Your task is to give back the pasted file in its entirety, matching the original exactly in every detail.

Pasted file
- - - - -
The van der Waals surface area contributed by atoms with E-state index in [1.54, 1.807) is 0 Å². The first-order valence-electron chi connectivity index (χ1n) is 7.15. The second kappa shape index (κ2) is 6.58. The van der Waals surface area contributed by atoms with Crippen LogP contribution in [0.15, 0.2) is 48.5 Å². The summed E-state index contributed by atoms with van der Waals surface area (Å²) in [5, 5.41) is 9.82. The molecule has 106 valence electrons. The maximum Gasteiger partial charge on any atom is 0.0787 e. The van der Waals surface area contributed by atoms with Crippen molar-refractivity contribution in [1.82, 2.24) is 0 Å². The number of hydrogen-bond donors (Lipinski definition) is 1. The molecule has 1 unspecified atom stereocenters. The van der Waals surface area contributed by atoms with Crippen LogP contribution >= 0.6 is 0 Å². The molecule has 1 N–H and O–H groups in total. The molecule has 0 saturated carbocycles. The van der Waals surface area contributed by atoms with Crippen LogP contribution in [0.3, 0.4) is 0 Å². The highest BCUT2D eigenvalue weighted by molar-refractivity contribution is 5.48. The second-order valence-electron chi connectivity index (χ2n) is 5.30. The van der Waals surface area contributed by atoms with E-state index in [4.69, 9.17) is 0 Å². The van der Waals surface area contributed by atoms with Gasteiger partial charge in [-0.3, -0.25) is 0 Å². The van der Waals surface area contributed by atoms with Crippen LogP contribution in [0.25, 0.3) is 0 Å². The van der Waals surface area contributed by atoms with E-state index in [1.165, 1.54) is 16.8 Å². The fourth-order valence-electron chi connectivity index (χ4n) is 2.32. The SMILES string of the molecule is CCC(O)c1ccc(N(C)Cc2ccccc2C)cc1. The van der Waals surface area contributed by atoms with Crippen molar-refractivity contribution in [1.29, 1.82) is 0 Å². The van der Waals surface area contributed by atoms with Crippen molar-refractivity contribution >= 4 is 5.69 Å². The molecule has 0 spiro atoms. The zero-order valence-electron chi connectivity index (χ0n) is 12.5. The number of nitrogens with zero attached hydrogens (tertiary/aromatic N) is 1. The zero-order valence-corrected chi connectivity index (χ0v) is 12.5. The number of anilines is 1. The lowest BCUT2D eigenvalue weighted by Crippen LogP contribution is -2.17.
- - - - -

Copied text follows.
The van der Waals surface area contributed by atoms with E-state index in [1.54, 1.807) is 0 Å². The first-order valence-electron chi connectivity index (χ1n) is 7.15. The second kappa shape index (κ2) is 6.58. The van der Waals surface area contributed by atoms with Crippen LogP contribution in [0.15, 0.2) is 48.5 Å². The summed E-state index contributed by atoms with van der Waals surface area (Å²) in [5, 5.41) is 9.82. The molecule has 106 valence electrons. The maximum Gasteiger partial charge on any atom is 0.0787 e. The van der Waals surface area contributed by atoms with Crippen molar-refractivity contribution in [1.82, 2.24) is 0 Å². The number of hydrogen-bond donors (Lipinski definition) is 1. The molecule has 1 unspecified atom stereocenters. The van der Waals surface area contributed by atoms with Crippen LogP contribution >= 0.6 is 0 Å². The molecule has 1 N–H and O–H groups in total. The molecule has 0 saturated carbocycles. The van der Waals surface area contributed by atoms with Crippen LogP contribution in [0.3, 0.4) is 0 Å². The highest BCUT2D eigenvalue weighted by molar-refractivity contribution is 5.48. The second-order valence-electron chi connectivity index (χ2n) is 5.30. The van der Waals surface area contributed by atoms with E-state index in [4.69, 9.17) is 0 Å². The van der Waals surface area contributed by atoms with Gasteiger partial charge in [-0.3, -0.25) is 0 Å². The van der Waals surface area contributed by atoms with Crippen LogP contribution in [0.25, 0.3) is 0 Å². The van der Waals surface area contributed by atoms with E-state index in [1.165, 1.54) is 16.8 Å². The fourth-order valence-electron chi connectivity index (χ4n) is 2.32. The SMILES string of the molecule is CCC(O)c1ccc(N(C)Cc2ccccc2C)cc1. The van der Waals surface area contributed by atoms with Crippen molar-refractivity contribution in [1.29, 1.82) is 0 Å². The van der Waals surface area contributed by atoms with Crippen molar-refractivity contribution >= 4 is 5.69 Å². The molecule has 0 spiro atoms. The zero-order valence-electron chi connectivity index (χ0n) is 12.5. The number of nitrogens with zero attached hydrogens (tertiary/aromatic N) is 1. The zero-order valence-corrected chi connectivity index (χ0v) is 12.5. The number of anilines is 1. The lowest BCUT2D eigenvalue weighted by Crippen LogP contribution is -2.17.